Lupus

Lupus is a condition caused by a problem with the immune system where the body produces an excess of antibodies which then attack healthy cells. Lupus generally affects the skin, joints, kidneys and the lining of the heart and lungs and causes inflammation and pain.

The condition affects women much more than men and people of aboriginal, native american, african, latino or asian descent are more prone to lupus than others (people of aboriginal descent in Australia are twice as likely to suffer from lupus).

Lupus affects more than 20,000 people in Australia and women make up 95% of these sufferers, with the majority of these women aged between 15 and 45.

There are four types of Lupus, of which one particularly affects the skin, called Discoid Lupus Erythematosus (DLE). DLE may be a precursor for a more generalised form of Lupus called Systemic Lupus Erythematosus (SLE).

DLE is a chronic condition where skin in sun exposed areas such as the hands and face, neck and upper back, develops lesions which can be large. Around 5 in 100 people with DLE develop SLE and 1in 5 SLE sufferers develop DLE.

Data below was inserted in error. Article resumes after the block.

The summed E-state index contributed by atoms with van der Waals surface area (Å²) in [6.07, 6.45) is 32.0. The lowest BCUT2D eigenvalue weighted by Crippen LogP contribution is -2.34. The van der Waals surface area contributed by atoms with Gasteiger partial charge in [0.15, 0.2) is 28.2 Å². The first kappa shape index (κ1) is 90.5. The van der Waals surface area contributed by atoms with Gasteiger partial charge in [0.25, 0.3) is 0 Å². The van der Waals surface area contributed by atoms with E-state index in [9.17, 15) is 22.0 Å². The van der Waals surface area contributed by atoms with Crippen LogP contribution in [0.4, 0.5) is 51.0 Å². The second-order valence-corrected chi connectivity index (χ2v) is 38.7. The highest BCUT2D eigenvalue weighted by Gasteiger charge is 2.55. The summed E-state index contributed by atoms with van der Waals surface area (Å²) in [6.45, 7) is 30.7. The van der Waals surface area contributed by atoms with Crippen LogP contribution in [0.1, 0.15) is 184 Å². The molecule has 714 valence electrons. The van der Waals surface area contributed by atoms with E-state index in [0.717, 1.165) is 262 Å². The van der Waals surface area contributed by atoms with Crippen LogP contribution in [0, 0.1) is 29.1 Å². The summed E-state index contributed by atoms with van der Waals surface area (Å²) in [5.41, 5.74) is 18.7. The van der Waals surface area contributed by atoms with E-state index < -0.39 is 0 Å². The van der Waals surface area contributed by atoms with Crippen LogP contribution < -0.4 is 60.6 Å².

Symptoms of DLE include red and/or scaly patches on the skin which are often round (hence the term 'discoid') in shape, bald patches on the scalp or blotchy skin on the legs.

It can be hard to diagnose lupus, given its similarity to other skin conditions. Diagnosis is usually made via physical examination and a review of medical history. Blood tests and a biopsy of a lesion will also help diagnosis.

Treatment of Lupus

Lupus can not be cured, but it can be effectively managed. Sufferers of DLE are advised to avoid the sun by keeping out of the sun or wearing long sleeved shirts, long trousers and hats when outside and wearing sunscreens that protect against UVA and UVB.

Treatment options for DLE may include:

  • Topical steroid creams (sometimes wrapped to the skin to increase absorption)
  • Injection where very thick skin lesions do not respond to steroid creams
  • Medications used in the treatment of Malaria (eg Plaquenil)
  • Medications used in the treatment of Psoriasis
  • Oral steroids
  • Disease-Modifying Anti-Rheumatic Drugs (DMARDs)

It is also important that your body maintain healthy levels of vitamin D, so sufferers may also require vitamin D injections.